Senior Threat Researcher
François Paget is a senior threat research engineer and one of the founding members of McAfee Labs, where he conducts a ...
Fake-alert Trojans, also known as scareware, fool consumers by claiming imaginary threats, and insisting its victims purchase a product to repair the “infected” systems. They exist in Windows and Macintosh environments.
In my recent report explaining this threat, I included a table showing the approximate number of scareware products with their known release dates:
After receiving some requests to update this table, I created a new chart by compiling data from the web. This chart shows a significant increase for the first quarter of 2011, after a drop-off in 2010.
Curious to explain this spike, I discovered its origin: fake-alert products from South Korea. Next, a quick search showed most of the associated websites were rated in red by SiteAdvisor.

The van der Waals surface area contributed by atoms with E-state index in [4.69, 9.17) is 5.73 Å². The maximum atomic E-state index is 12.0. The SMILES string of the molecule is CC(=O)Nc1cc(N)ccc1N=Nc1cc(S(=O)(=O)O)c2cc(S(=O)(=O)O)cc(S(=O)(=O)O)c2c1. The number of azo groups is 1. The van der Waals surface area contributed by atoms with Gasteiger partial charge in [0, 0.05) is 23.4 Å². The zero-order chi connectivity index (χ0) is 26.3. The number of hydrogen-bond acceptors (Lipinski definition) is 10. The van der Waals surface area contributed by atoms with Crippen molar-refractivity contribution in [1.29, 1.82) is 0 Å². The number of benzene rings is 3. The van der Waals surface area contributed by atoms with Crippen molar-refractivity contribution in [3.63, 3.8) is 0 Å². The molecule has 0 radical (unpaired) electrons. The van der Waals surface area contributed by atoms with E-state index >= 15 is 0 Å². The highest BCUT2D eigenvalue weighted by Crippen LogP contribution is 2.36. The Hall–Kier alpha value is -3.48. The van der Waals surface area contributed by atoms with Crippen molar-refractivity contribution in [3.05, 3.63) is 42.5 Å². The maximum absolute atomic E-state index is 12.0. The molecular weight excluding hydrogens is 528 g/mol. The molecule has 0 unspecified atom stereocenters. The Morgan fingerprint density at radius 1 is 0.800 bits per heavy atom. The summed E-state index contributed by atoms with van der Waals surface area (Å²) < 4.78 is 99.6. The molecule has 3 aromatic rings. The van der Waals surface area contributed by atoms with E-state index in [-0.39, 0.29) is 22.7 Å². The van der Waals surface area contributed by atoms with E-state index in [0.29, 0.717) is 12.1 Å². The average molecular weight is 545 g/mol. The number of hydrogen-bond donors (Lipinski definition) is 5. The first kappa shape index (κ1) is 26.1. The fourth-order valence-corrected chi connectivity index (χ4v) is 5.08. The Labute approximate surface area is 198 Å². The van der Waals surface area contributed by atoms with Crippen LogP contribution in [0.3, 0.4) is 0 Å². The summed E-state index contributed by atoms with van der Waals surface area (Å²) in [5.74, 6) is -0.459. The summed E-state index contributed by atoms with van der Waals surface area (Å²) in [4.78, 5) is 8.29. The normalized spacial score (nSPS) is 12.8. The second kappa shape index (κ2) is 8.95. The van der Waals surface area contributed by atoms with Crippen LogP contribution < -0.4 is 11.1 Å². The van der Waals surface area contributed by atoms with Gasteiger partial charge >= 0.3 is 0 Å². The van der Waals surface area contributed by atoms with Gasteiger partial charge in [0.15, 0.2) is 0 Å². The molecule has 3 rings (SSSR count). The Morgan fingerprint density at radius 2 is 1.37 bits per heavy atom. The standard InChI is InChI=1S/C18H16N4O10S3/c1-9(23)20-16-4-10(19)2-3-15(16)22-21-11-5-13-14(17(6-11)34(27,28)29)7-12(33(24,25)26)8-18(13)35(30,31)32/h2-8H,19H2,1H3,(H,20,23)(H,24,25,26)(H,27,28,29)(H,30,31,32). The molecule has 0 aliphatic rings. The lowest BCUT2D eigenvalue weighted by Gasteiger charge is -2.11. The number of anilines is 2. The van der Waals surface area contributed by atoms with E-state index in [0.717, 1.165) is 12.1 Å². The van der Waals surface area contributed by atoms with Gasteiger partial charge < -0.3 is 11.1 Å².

Looking into the McAfee Labs web threats databases, I discovered that many of these “new” products, at least as seen in Europe and the United States, were not necessarily new. They included products that appeared between 2009 and today (72 in 2010, and only 31 during the first quarter of this year). Among them, a family I named the boan was the most widespread.
Using these dates, we now have a more accurate chart–showing the number of scareware products with known release dates.
Although the latest numbers are less alarming, these figures demonstrate that scareware are still a major threat on the Net.